City Council recently took the first steps toward approval of the Vintage Heights residential development along Highway 16, south of Riverhill. During Tuesday’s meeting, council approved “deal points” that included various concessions by the developer — such as leaving streets into Riverhill disconnected. The city agreed to provide a 45% tax rebate to the developer capped at $5 million over a period of twenty years.
As mentioned on Tuesday night, the tax implications are not the only part of the financial picture. In addition to the changes in tax revenue, these 500 homes would also pay for city utilities, providing revenue to the water and sewer fund, and permitting fees and other construction-related revenue would flow into the city’s coffers. The community would benefit thanks to the work that would flow to local contractors, commissions paid to real estate agents/brokers, and other direct and indirect benefits to the local economy, such as an increase in sales tax revenues that new residents would be paying.
There are financial costs, too. Although the developer is paying to construct the streets and utilities, the city will have to maintain that infrastructure going forward. And a growing population requires more services and more staff to accommodate the larger population, such as police and fire personnel, administrative staff, etc. Other entities pay little to no cost but see tremendous benefits, such as Kerr County. And entities like KISD will see a huge increase in revenue, but may need to provide additional teachers, and someday maybe even another school to support the increase in student populations over time.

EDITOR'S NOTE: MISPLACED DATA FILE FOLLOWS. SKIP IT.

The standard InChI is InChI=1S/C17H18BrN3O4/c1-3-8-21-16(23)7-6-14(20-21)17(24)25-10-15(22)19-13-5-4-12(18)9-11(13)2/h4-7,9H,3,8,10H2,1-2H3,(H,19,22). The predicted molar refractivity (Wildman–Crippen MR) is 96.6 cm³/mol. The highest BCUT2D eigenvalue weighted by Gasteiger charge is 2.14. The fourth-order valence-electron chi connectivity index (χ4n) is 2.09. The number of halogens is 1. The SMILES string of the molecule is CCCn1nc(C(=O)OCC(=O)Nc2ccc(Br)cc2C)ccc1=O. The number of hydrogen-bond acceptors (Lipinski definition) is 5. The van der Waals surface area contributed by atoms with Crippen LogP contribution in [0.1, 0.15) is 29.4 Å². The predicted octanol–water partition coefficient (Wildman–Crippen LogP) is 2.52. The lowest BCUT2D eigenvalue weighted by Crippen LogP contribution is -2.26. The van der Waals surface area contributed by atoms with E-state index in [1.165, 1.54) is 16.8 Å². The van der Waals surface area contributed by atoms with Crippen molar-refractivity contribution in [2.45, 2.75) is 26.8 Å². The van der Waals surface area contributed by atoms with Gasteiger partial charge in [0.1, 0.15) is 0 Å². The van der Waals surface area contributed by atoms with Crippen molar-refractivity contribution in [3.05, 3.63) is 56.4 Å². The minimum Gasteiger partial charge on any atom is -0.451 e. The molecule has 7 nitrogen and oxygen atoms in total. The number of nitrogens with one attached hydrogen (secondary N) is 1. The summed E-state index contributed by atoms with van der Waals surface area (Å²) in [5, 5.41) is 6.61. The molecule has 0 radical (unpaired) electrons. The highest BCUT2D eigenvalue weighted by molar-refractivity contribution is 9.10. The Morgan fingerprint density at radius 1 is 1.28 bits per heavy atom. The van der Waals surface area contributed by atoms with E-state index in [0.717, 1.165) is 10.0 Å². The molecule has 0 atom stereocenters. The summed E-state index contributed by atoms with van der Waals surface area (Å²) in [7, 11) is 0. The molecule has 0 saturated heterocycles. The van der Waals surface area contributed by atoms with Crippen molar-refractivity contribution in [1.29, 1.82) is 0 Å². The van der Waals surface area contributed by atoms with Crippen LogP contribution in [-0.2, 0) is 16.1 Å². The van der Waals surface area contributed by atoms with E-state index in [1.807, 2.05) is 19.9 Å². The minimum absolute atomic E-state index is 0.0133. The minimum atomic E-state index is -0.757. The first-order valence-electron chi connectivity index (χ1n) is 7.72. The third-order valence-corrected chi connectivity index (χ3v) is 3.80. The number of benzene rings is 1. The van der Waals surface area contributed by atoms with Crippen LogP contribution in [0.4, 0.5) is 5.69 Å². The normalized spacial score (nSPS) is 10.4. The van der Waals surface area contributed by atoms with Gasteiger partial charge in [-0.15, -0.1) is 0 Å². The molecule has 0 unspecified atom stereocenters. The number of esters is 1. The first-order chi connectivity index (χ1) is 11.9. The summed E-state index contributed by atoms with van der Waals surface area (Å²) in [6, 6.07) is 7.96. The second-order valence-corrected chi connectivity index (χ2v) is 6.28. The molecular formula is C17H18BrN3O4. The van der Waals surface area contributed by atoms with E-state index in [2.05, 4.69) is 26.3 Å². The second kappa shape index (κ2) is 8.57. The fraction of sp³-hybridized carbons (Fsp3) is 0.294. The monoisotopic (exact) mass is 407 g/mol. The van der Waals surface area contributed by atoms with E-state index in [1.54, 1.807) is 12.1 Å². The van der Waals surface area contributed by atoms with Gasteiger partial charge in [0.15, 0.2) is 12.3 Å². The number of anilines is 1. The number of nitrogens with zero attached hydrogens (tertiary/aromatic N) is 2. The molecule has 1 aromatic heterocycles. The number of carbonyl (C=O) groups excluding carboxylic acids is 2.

The economic impact of a development like this one is huge. This article aims to tackle just one part of that impact — property taxes. Let’s examine how the rebate will work and what impact the development of this property will have on local taxing entities.
Please note that for our purposes today, we’re going to operate under a few assumptions that are not “real world,” but they help us simplify the explanation. Once we understand the basics, we can start adding complexity such as the changes in values over time, the various tax scenarios that could change things, and much more. But for now, here are our assumptions:
- No increase in property values — in our simplistic model, the property values do not appreciate except for the increase in value based on the new construction at Vintage Heights.
- All new homes built in year one — also an unrealistic expectation, but one that makes the numbers easy to understand.
- No change in property tax rates — we’ll assume that all three major taxing entities leave their tax rates alone for 20 years.
- No homeowners’ exemptions from taxes, and no tax freezes — we’ll assume that all landowners will pay the full tax rates for our scenario.
First, the Status Quo
The developer owns three parcels of land, according to the KCAD rolls, identified by their Property ID numbers 65254, 14612, and 535390, totaling about 225 acres of land. These three parcels all have agricultural exemptions, which drastically reduce the property taxes that the owner must pay. In fact, the total taxes assessed for the city, the county, and the school district in 2019 for these parcels was about $298. That’s right… less than three hundred dollars. See the breakdown below.
Let’s consider the total taxes that the owner would pay over 20 years if the land remained undeveloped. We’ll take our numbers and multiply them by 20, and we get the chart below.